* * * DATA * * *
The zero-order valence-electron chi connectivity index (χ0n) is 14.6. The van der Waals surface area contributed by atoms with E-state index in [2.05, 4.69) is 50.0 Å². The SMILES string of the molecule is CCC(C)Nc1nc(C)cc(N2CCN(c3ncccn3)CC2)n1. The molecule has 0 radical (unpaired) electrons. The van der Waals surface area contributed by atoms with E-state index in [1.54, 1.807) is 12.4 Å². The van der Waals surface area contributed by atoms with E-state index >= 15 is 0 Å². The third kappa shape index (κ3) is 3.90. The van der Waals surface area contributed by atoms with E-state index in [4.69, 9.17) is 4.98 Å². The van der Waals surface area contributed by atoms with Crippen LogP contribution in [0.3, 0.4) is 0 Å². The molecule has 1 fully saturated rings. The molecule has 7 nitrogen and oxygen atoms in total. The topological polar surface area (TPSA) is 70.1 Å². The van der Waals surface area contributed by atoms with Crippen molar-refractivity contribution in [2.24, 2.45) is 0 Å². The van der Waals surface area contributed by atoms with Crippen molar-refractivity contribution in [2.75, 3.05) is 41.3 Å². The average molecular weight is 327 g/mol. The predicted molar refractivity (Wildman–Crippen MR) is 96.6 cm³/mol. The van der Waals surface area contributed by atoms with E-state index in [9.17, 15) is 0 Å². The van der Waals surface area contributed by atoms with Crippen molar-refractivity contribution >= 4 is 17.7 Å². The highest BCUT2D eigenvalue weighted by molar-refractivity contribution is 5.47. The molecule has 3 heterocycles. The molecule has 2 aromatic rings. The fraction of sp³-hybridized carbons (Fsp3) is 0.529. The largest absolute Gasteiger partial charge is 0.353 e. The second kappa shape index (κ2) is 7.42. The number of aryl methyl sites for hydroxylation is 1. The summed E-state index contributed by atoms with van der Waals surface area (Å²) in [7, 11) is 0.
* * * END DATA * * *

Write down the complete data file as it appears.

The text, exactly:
The zero-order valence-electron chi connectivity index (χ0n) is 14.6. The van der Waals surface area contributed by atoms with E-state index in [2.05, 4.69) is 50.0 Å². The SMILES string of the molecule is CCC(C)Nc1nc(C)cc(N2CCN(c3ncccn3)CC2)n1. The molecule has 0 radical (unpaired) electrons. The van der Waals surface area contributed by atoms with E-state index in [1.54, 1.807) is 12.4 Å². The van der Waals surface area contributed by atoms with E-state index >= 15 is 0 Å². The third kappa shape index (κ3) is 3.90. The van der Waals surface area contributed by atoms with E-state index in [4.69, 9.17) is 4.98 Å². The van der Waals surface area contributed by atoms with Crippen LogP contribution in [0.3, 0.4) is 0 Å². The molecule has 1 fully saturated rings. The molecule has 7 nitrogen and oxygen atoms in total. The topological polar surface area (TPSA) is 70.1 Å². The van der Waals surface area contributed by atoms with Crippen molar-refractivity contribution in [2.24, 2.45) is 0 Å². The van der Waals surface area contributed by atoms with Crippen molar-refractivity contribution in [2.75, 3.05) is 41.3 Å². The average molecular weight is 327 g/mol. The predicted molar refractivity (Wildman–Crippen MR) is 96.6 cm³/mol. The van der Waals surface area contributed by atoms with E-state index in [9.17, 15) is 0 Å². The van der Waals surface area contributed by atoms with Crippen molar-refractivity contribution >= 4 is 17.7 Å². The highest BCUT2D eigenvalue weighted by molar-refractivity contribution is 5.47. The molecule has 3 heterocycles. The molecule has 2 aromatic rings. The fraction of sp³-hybridized carbons (Fsp3) is 0.529. The largest absolute Gasteiger partial charge is 0.353 e. The second kappa shape index (κ2) is 7.42. The number of aryl methyl sites for hydroxylation is 1. The summed E-state index contributed by atoms with van der Waals surface area (Å²) in [7, 11) is 0.